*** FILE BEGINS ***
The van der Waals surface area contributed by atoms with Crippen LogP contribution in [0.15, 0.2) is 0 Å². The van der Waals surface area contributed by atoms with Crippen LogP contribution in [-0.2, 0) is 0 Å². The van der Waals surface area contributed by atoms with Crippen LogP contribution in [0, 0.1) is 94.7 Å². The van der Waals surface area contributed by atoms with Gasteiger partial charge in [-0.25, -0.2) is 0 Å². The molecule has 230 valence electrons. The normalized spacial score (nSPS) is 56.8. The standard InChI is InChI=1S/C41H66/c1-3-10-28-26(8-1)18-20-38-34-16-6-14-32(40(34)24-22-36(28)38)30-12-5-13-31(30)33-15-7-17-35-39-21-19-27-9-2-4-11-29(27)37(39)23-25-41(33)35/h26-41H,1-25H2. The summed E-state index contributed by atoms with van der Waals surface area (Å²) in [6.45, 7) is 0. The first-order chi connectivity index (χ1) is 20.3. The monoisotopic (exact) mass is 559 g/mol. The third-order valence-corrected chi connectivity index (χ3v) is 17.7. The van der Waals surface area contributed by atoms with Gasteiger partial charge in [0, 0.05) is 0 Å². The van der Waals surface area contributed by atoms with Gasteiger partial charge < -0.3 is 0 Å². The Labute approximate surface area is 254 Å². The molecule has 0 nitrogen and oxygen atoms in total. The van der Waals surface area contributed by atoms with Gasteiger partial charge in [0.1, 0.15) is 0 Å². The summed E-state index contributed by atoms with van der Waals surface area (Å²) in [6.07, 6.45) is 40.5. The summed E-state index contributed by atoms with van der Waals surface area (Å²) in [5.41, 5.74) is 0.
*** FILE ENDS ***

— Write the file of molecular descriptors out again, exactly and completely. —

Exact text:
The van der Waals surface area contributed by atoms with Crippen LogP contribution in [0.15, 0.2) is 0 Å². The van der Waals surface area contributed by atoms with Crippen LogP contribution in [-0.2, 0) is 0 Å². The van der Waals surface area contributed by atoms with Crippen LogP contribution in [0, 0.1) is 94.7 Å². The van der Waals surface area contributed by atoms with Gasteiger partial charge in [-0.25, -0.2) is 0 Å². The molecule has 230 valence electrons. The normalized spacial score (nSPS) is 56.8. The standard InChI is InChI=1S/C41H66/c1-3-10-28-26(8-1)18-20-38-34-16-6-14-32(40(34)24-22-36(28)38)30-12-5-13-31(30)33-15-7-17-35-39-21-19-27-9-2-4-11-29(27)37(39)23-25-41(33)35/h26-41H,1-25H2. The summed E-state index contributed by atoms with van der Waals surface area (Å²) in [6.45, 7) is 0. The first-order chi connectivity index (χ1) is 20.3. The monoisotopic (exact) mass is 559 g/mol. The third-order valence-corrected chi connectivity index (χ3v) is 17.7. The van der Waals surface area contributed by atoms with Gasteiger partial charge in [0, 0.05) is 0 Å². The van der Waals surface area contributed by atoms with Gasteiger partial charge < -0.3 is 0 Å². The Labute approximate surface area is 254 Å². The molecule has 0 nitrogen and oxygen atoms in total. The van der Waals surface area contributed by atoms with Gasteiger partial charge in [0.1, 0.15) is 0 Å². The summed E-state index contributed by atoms with van der Waals surface area (Å²) in [6.07, 6.45) is 40.5. The summed E-state index contributed by atoms with van der Waals surface area (Å²) in [5.41, 5.74) is 0.